I think that I got a little more confident with my voice and experimenting. I was really self-conscious because I’d never really sung in a band. I always wanted to know if my voice was strong enough? Am I hitting the notes right? Do I sound professional enough? There is so much time and care and something really reckless and earnest about the vocals in LPX. My voice is all over the place, I was literally ripping my vocal chords open and I could have re-cut those takes and done it perfectly, but I love that some of it’s broken because it becomes the mess that I am portraying. It becomes so much bigger and real to me and it’s really liberating. That’s what rock & roll is, it’s a bit messy at times.
Photo Credit: Sharon Alagna
mxdwn: How did you stumble upon your love of music and when did it become clear to you that that was the road that you were going to make it a career?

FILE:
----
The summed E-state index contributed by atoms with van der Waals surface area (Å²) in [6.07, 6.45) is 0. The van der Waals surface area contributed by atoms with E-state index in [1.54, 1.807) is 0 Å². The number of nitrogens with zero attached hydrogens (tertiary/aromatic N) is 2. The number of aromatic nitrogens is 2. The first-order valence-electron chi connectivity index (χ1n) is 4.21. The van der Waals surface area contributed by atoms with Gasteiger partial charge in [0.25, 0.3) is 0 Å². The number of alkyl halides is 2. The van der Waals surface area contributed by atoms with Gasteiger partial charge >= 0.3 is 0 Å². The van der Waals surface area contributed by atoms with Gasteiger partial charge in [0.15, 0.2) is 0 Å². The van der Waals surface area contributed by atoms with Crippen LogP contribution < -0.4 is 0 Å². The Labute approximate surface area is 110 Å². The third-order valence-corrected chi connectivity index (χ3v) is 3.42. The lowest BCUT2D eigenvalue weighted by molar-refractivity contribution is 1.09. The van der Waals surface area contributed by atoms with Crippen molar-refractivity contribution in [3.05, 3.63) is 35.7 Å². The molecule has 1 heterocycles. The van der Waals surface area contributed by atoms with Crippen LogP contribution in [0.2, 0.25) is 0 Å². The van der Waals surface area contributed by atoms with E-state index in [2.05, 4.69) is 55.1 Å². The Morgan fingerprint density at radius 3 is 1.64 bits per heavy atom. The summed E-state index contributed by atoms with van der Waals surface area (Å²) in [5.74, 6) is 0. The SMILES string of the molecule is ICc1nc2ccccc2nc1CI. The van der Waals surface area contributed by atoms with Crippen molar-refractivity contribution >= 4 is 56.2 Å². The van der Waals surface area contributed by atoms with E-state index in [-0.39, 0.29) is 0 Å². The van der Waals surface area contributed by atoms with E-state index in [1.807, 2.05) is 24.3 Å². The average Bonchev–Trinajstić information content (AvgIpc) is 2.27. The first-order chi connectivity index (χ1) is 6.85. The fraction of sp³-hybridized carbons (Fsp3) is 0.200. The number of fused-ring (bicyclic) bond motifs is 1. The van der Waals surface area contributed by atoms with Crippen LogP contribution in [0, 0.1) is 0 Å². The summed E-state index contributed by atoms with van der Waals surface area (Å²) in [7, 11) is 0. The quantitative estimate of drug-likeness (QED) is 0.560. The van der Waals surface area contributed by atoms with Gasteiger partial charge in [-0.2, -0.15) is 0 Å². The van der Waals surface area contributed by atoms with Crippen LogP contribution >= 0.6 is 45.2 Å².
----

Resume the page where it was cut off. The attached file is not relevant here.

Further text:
LP: I’ve always loved music. I have two brothers, one older and one younger. My older brother played guitar, I was always stealing records from him and he was always playing me stuff. My dad was always playing music throughout the house. From a really early age, my older brother and my dad took me under their wing. It was a combination of watching musicals, my dad’s love of country music, my older brother was a teenager in the 90s, so he introduced me to The Beastie Boys, and Pearl Jam, and Nirvana, and all that stuff. I grew up as a dancer, which was an inside connection to the music world.